Leonard: “Search, decide, and execute is a simple concept. And that’s what the whole process starts with. We’re always searching for cues . . the playmakers are great at searching, and then they find the right cue. So that’s kind of step number one, the searching for cues. Then they make that quick and accurate decision. But that’s based on hours and hours of what we call deliberate practice. . Then the last step is execute . . you do it flawlessly, because you’ve rehearsed it so many times and you’re not afraid of messing up.”
Dan: “The athlete cognition cycle is . . a never ending loop . . You might do that 1000 times in a game, this cycle of searching for opportunities, visual perception, recognizing, decide what to do with the input you’ve been given through your senses, and then execute, and they all influence each other. So if I don’t do a very good job with visual perception, if I’m not seeing things and bringing those into my brain, the decision may be poor.”
Dan: “What is a mental mistake? What is happening when they make that wrong decision? And how can I improve on that?”
Dan: “Joystick parents . . want to tell [their children] exactly what to do: pass here, go there, do that, shoot. What we try to tell them . . there’s research that backs this up. Please understand your little developing playmaker there, his brain or her brain is so busy right now trying to figure out this chaos around them. They already know what the coach wants them to do. And they’re trying to make decisions on the fly, they’re trying to get to that automaticity, where they can make instant decisions on their own. But if they’ve got Mom or Dad coaching them second by second on the sideline, that just destroys that automaticity . . cheer them positively. Coaching from the sideline, does not help your young player, it only slows their development.”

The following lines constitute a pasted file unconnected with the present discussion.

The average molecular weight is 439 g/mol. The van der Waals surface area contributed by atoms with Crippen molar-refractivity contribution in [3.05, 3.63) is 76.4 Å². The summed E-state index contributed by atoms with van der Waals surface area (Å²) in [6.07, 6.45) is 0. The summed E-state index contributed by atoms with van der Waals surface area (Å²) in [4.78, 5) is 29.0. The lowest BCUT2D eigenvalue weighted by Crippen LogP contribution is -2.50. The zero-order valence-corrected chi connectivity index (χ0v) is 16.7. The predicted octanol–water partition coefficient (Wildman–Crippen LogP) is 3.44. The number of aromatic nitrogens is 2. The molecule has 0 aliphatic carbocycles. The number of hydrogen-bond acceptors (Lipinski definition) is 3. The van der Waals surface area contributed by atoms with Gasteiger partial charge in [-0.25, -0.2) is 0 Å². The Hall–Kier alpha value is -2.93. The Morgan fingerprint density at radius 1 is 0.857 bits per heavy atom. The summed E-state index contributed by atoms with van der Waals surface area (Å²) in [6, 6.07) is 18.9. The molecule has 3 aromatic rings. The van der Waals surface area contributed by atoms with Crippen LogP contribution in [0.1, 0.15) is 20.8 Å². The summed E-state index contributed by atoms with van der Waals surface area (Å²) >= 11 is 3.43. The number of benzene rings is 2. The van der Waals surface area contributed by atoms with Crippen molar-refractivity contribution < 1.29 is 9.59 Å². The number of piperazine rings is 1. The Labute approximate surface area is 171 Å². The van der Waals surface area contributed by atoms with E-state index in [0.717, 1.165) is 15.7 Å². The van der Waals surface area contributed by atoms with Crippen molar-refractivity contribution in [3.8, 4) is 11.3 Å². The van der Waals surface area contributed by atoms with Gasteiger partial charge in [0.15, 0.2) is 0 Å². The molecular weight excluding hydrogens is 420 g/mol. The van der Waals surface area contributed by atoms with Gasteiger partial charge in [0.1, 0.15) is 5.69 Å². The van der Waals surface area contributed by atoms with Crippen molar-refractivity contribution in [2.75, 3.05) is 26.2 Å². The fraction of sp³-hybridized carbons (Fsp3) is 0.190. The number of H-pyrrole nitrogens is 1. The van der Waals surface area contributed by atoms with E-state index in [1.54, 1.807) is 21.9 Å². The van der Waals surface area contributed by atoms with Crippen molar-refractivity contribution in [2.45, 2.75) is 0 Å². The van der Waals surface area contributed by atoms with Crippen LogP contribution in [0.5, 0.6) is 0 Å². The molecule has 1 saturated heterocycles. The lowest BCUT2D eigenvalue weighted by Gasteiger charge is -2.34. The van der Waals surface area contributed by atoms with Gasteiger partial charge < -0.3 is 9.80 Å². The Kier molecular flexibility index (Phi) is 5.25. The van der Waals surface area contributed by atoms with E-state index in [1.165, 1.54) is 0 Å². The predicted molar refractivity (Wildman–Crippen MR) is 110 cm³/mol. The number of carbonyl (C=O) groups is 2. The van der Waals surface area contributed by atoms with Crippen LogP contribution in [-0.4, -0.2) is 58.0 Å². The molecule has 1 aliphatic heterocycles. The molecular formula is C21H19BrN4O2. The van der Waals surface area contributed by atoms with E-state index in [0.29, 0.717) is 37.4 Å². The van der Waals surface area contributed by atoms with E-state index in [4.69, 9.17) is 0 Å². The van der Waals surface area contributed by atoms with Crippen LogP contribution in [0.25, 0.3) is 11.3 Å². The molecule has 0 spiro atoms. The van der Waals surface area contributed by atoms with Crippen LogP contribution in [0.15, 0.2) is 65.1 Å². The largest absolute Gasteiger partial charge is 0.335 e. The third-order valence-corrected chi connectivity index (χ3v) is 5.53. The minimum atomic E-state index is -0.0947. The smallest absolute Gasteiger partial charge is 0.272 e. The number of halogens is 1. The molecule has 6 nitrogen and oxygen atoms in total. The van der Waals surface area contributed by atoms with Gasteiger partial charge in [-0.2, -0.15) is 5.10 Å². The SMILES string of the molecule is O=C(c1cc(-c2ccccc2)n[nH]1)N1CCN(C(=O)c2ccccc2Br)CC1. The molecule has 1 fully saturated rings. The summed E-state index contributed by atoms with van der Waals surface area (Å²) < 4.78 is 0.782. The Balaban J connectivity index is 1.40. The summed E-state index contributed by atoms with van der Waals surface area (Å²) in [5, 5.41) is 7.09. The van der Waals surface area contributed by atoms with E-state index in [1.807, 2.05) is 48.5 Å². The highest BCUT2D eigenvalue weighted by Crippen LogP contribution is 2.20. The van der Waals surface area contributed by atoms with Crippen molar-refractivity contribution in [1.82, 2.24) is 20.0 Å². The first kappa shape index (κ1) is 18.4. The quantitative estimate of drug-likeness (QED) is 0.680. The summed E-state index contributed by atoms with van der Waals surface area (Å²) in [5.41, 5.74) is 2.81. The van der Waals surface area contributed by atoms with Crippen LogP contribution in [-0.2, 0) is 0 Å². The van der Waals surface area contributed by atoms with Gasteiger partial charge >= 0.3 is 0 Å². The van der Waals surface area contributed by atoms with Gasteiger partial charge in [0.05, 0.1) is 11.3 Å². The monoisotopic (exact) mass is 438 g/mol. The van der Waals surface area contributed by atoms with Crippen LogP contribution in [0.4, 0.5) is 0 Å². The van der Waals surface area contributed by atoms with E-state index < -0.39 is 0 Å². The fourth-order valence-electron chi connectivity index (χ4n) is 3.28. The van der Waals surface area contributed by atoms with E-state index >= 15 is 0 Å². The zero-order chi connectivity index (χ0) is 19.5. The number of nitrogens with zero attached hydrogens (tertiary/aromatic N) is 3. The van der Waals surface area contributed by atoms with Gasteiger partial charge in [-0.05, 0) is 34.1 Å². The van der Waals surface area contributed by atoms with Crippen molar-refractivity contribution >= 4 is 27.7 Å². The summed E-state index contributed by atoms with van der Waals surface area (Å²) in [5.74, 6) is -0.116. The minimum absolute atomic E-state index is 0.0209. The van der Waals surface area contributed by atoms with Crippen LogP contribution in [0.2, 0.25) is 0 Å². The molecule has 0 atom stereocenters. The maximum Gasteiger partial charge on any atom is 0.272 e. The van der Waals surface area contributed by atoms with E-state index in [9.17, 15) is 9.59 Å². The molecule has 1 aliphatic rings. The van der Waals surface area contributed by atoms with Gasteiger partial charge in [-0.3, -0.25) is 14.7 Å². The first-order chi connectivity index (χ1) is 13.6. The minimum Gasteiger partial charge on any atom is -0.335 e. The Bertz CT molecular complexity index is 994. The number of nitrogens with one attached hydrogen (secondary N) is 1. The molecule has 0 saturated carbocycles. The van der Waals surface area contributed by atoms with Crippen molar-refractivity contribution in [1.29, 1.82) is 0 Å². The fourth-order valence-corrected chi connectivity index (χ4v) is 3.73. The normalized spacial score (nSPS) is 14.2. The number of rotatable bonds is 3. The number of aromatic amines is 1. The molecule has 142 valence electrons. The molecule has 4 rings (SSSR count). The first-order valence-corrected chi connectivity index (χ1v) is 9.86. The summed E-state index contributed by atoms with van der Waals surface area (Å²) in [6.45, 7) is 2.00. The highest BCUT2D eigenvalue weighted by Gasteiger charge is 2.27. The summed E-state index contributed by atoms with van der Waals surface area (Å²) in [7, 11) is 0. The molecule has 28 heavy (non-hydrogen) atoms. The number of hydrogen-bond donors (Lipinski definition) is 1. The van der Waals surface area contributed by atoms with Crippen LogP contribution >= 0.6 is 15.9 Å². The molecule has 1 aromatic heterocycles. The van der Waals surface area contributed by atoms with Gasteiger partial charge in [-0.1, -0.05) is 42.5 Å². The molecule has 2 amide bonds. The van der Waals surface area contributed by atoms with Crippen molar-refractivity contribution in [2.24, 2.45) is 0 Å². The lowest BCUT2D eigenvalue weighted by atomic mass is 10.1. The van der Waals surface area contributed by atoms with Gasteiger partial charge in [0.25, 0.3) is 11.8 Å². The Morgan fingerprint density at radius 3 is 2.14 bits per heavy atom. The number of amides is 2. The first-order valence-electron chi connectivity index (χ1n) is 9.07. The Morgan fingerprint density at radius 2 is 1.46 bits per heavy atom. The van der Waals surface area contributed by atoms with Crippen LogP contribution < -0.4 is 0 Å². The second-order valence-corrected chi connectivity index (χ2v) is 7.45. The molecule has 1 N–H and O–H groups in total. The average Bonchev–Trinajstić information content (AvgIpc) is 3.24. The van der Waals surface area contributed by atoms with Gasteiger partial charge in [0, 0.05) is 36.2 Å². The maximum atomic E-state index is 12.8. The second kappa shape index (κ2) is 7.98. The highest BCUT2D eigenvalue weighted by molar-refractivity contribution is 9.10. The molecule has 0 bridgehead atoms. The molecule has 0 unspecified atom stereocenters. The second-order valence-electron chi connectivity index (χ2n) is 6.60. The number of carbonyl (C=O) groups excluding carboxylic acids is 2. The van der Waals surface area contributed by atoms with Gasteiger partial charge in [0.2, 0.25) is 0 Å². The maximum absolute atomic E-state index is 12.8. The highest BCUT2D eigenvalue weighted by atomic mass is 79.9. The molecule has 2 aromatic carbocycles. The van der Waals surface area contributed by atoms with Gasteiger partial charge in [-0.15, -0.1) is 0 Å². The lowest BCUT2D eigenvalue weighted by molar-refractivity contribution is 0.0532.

Leonard: “We’ve got to get this into the vocabulary that sport is well beyond technical skills, that there is decision making . . we’re going to be teaching these in conjunction with one another so we try not to separate them out.”
The Playmaker’s Advantage Breakdown:
1:00 – Introduction
2:30 – Decision Making
5:00 – Importance of Cognitive Components
9:00 – Focus on Practicing Skills
15:00 – Concept of Perceptual Cognitive Advantage
17:00 – Playmaker
22:00 – Model
27:00 – Connecting Skills and Decisions
31:00 – Correcting the Mistake
34:00 – Train Through Watching Videos
39:00 – Outcome
42:00 – Concept of Active Patients
44:30 – Search, Decide and Execute
47:00 – Occlusion
51:00 – Basketball Practice
53:30 – Physical Training
57:00 – Making Mistakes
1:03:00 – Improving Decision Making
1:08:00 – Concept of Mind Body
1:10:00 – Conclusion
The Playmaker’s Advantage Links from the Podcast:
Learn more about decision-making: